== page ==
Archive for January, 2008

“Away From Her”, Finds Room to Breathe

January 24, 2008

away from her

The first thing I can firmly say after seeing the film Away from Her is that I’m in love with Sarah Polley, the writer and director. In a year filled with big movies by big directors and actors to see a tender and intoxicating film like this slide into the saddle of awards season is a breath of fresh air.

Tender because of the two warm and quiet performances at the middle of this sobering story and intoxicating because you cling to every word that’s spoken and hang onto every moment shown because each of those moments and words are that important to the characters.

The ravishing Julie Christie plays Fiona, a woman to young to be diagnosed with Alzheimer’s. And the opinion that I walked away from this film with is that any age is too young for this debilitating disease. Gordon Pinsent plays the husband Grant Anderson whose been left behind, if not in presence then in memory and thought. The moment he realizes that memory is no longer a part of the equation is heartbreaking.

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Heath Ledger; 28

January 22, 2008

Heath LedgerSeparating a talent from a person can be difficult. Some of the greatest actors have remained a mystery to the public over the years because you can never pin point with accuracy their true character. In recent years however it’s become a lot easier, if not exactly getting to know movie stars, then finding out about intimate details of their lives – true and otherwise. The influx of information from television, radio, magazines and the internet is almost paralyzing. All of the news reports concerning stars opens up the imagination as to who a person could be. But that’s what it is, postulating. Those that have seen his romantic endeavors on film will wonder why such a sweet individual with everything to lose would do this, those that have followed his dramatic career will see him as a complicated¬† and ultimately lonely individual. It’s all inference.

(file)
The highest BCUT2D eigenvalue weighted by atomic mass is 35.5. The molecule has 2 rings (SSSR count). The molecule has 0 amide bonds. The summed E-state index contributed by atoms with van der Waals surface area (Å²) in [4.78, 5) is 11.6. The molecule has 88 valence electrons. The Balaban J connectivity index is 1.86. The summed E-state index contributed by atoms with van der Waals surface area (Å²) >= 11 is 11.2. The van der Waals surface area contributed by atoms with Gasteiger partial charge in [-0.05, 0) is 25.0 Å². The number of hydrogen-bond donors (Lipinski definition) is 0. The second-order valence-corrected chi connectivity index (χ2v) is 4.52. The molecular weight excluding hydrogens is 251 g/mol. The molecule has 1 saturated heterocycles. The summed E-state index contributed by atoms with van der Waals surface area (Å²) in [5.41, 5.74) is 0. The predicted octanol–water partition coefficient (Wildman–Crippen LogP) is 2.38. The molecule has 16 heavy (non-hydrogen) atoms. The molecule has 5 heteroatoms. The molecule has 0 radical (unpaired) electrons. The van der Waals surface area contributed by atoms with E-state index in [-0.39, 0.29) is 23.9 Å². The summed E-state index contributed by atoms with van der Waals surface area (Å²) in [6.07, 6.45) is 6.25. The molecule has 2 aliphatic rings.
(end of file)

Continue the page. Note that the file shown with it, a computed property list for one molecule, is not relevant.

In an article in the New York Post they describe that the room he was found in was filled with strewn about sleeping pills. A careless and unnecessary detail that plays more with our imagination than states a fact about his death. They are obviously looking for drama, as they also are when they write:

Ledger’s love life earned him as many headlines as his acting career.

This is an incredibly worthless cliche to throw at anyone who was as talented as Ledger. An attractive man working in an industry with other notable attractive women will obviously date some of them, maybe even marry a few. You don’t expect people in relatively similar communities or environments not to. And that’s the problem with reporting today, who cares who he was dating. People date. Save comments like that for the ones that aren’t worth their time on the screen. Since seeing Ledger in A Knight’s Tale, I knew he would be an actor worth watching, and he has been. (more…)

“The Diving Bell and the Butterfly”: Effective…but Great?

January 22, 2008

The Diving Bell and the Butterfly

***There are minor spoilers throughout as this turned out to be more of a critique than a review.***

I’ve come to a conclusion over my limited years of movie viewing that there can be a difference, albeit a very abstract one, between a great movie and an effective movie. Both categories share similar qualities which makes it difficult to tell them apart sometimes. They share the skillful touch of a true craftsman, an absorbing musical score, lush visuals and fine performances, but in the end sometimes even the greatest movies lack in their effectiveness and vice versa effective movies aren’t always great ones.

For a great movie to be ineffective, the third act sometimes fizzles away, or it could simply be that certain elements don’t gel so the emotional connection is lost. A great movie might play more to the intellectual side of the viewer, relying on the audience to fill in the banks, consider this years Charlie Wilson’s War or perhaps There Will Be Blood (great movies, but effective only to a point.) On the other hand an effective movie will through the use of certain creative techniques force you to feel what the main character is going through. Sometimes the method used can be tedious, other times overwhelming and many times exhausting, but when done well can envelope you into the mindset of it’s protagonist. Of course when these two elements are combined you have an Oscar winning film…(right?) I would say Zodiac and No Country for Old Men fit into this category.

Julian Schnabel’s The Diving Bell and the Butterfly is an incredibly effective film, but I would argue against its true greatness. It follows the life of former Elle editor Jean-Dominique Bauby (Mathieu Amalric) between the moment he wakes up from a coma to find that the only part of his body he can move is his left eye (called lock-in syndrome) to the publication of his book which the movie is based on.